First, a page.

MY SHOP

Sunday

Sandwich-craft

By Josh
Building a truly great sandwich is like building a tall building in that it must be constructed perfectly or else it falls apart. It was just yesterday in fact that I was pondering this very thought as I constructed my rendition of “The Big Sandwich”. There are many different interpretations of this concept, not least of which is a Katz’s Corned Beef Sandwich:
Heaven on a Plate
  • Unfortunately, being several thousand miles away from New York City in what has affectionately been called “the sixth borough” does not make it easy to indulge in this pleasure as often as I might like.

    “The Big Sandwich” is not so much a recipe for one particular type of sandwich, but rather an abstract concept that fulfills most of the following:
  • Is greater than four inches in height and six inches in diameter.
  • Made on the spur of the moment and uses whatever you have available at the time. No trips to the store!
  • Made under conditions of hunger such that the size of the sandwich has genuine purpose.

The first decision for any sandwich is the choice of bread. In my opinion, no bread is better for making a sandwich of this caliber than pita bread. Pita has distinct advantages over most other forms of sandwich bread in that it is very strong and resists going soggy in the presence of liquids. Good pita bread will also not break under pressure which is very important, given that inevitably a big sandwich requires a firm grip to hold it together.

The perfect pita. Good color, texture and thickness.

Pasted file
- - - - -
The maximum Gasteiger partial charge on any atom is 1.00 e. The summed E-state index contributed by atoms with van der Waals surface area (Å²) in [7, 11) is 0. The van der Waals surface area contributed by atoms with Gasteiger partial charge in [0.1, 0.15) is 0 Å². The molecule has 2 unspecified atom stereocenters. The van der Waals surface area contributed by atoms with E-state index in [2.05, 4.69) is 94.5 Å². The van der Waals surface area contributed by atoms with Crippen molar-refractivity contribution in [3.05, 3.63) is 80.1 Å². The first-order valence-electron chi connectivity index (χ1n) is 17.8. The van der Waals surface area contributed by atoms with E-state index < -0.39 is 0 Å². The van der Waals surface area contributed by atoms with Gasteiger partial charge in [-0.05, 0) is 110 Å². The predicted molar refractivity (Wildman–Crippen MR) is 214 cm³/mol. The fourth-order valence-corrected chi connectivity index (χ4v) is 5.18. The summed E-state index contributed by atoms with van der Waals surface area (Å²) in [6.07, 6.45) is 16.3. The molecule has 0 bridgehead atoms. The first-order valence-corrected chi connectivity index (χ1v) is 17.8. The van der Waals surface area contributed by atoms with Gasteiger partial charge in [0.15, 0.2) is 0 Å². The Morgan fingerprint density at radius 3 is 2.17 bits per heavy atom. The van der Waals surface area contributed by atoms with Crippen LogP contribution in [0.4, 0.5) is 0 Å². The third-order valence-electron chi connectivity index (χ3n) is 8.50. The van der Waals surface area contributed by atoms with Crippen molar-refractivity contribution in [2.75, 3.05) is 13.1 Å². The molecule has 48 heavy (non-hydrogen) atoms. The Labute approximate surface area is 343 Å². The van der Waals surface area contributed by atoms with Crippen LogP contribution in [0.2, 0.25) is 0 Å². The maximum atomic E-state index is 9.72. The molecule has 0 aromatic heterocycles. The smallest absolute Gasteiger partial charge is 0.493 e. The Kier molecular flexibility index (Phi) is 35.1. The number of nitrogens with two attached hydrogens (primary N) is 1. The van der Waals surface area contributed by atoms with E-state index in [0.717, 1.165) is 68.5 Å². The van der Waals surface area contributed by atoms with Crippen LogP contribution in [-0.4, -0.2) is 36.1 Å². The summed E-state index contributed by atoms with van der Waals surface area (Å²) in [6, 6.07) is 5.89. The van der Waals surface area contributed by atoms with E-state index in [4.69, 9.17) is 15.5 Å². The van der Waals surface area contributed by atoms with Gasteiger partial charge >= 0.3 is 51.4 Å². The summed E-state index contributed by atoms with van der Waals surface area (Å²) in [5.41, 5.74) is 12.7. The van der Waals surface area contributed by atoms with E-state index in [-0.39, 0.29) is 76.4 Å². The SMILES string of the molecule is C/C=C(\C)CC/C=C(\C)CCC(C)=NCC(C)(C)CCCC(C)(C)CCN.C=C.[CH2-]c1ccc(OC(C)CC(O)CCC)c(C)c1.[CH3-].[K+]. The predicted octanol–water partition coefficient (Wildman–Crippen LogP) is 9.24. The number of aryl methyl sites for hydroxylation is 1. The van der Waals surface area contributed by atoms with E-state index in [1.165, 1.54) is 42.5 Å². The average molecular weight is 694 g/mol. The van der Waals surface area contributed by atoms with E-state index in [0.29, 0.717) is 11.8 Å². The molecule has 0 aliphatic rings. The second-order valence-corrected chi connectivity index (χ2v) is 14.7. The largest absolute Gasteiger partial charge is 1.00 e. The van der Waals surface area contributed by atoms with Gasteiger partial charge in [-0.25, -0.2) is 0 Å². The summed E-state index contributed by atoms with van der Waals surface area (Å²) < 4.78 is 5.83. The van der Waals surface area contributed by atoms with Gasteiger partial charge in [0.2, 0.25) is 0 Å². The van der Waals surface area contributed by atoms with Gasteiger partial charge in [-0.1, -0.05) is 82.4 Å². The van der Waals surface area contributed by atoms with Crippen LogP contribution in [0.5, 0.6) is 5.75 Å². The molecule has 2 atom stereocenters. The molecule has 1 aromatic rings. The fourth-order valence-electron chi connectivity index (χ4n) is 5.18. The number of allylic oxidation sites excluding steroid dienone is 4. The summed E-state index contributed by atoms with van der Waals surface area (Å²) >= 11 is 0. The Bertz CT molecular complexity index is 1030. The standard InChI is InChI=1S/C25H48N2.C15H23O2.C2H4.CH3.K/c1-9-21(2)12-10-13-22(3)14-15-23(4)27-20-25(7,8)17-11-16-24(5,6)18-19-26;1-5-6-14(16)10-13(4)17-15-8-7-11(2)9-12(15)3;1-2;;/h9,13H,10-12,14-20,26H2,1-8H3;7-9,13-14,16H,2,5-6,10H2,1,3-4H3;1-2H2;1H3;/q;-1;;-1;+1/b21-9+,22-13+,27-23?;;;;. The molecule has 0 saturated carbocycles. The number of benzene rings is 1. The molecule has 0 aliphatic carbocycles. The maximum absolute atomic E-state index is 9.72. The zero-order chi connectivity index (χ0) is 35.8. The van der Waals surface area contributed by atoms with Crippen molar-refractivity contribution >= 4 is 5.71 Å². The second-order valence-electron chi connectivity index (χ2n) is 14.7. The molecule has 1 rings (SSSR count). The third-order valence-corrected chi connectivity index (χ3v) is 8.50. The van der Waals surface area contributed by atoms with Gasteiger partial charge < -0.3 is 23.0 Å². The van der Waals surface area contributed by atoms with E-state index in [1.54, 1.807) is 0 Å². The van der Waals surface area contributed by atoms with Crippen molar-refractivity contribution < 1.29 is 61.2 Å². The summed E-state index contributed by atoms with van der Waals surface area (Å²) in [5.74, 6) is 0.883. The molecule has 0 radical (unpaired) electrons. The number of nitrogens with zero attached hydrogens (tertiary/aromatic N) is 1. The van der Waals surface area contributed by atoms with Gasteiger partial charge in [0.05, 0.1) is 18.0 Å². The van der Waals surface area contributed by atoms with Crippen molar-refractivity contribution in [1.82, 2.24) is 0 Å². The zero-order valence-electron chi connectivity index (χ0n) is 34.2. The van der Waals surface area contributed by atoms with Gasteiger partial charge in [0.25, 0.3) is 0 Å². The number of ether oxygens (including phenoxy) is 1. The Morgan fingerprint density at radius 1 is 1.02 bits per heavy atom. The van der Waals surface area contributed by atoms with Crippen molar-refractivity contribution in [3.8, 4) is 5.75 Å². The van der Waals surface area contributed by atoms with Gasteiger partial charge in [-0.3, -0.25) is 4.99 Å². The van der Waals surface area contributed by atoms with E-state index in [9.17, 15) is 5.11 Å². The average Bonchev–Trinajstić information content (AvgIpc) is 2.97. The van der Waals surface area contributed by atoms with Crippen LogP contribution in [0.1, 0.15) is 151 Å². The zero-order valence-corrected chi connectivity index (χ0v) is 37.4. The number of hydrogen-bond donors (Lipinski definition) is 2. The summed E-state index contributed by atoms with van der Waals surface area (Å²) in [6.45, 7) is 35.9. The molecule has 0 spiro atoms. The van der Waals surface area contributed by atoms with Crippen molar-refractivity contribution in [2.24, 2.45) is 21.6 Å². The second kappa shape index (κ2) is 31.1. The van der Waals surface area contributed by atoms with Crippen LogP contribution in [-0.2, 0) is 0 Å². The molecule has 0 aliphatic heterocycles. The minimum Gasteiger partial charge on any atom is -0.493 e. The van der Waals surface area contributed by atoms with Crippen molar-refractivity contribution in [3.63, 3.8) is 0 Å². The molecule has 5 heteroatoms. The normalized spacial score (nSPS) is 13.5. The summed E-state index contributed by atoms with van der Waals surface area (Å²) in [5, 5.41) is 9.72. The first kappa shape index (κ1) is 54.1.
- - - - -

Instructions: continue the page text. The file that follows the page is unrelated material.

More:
Pita keep very well in the freezer thus having a bag on hand is not a bad thing. It’s amazing how a toaster can bring a frozen Pita back to life, nearly replicating that fresh-from-the-oven aroma and taste. Do not settle for generic brand Pitas as these tend to be very thin, flat and taste like cardboard. Frozen pitas also have another great advantage, shown below:

Warning: Science Content Ahead!

Frozen pitas inevitably contain moisture throughout and when this is heated in a toaster, it is converted into steam which causes the Pita to expand. Expansion may or may not happen and if your Pita suffers from ED (Expansion Dysfunction), you can try giving it a couple of taps on the top of the Pita.

Toasters are incredibly varied so experimentation with your particular toaster is key. As a guide, this particular toaster set to 4 out of 7 gives perfect results. From frozen, we toast through one cycle and then flip the pitas around 180 degrees and toast again.

The next step is to slice the pita. Be very careful at this stage, as super hot steam is contained in the pita’s cavity and could burn if not careful. Now the real construction begins.

Lacey Swiss, Hard Boiled Egg, Whole Grain Mustard and some tender chicken breast to start




Tomatoes to finish off the first layer

With the first layer closed off, we add some onions, mayonnaise and mustard to start the second layer.

Topped off with some more tomatoes and lacey Swiss cheese completes the second layer.

And there you have it! A genuinely big sandwich that eats as good as it looks.

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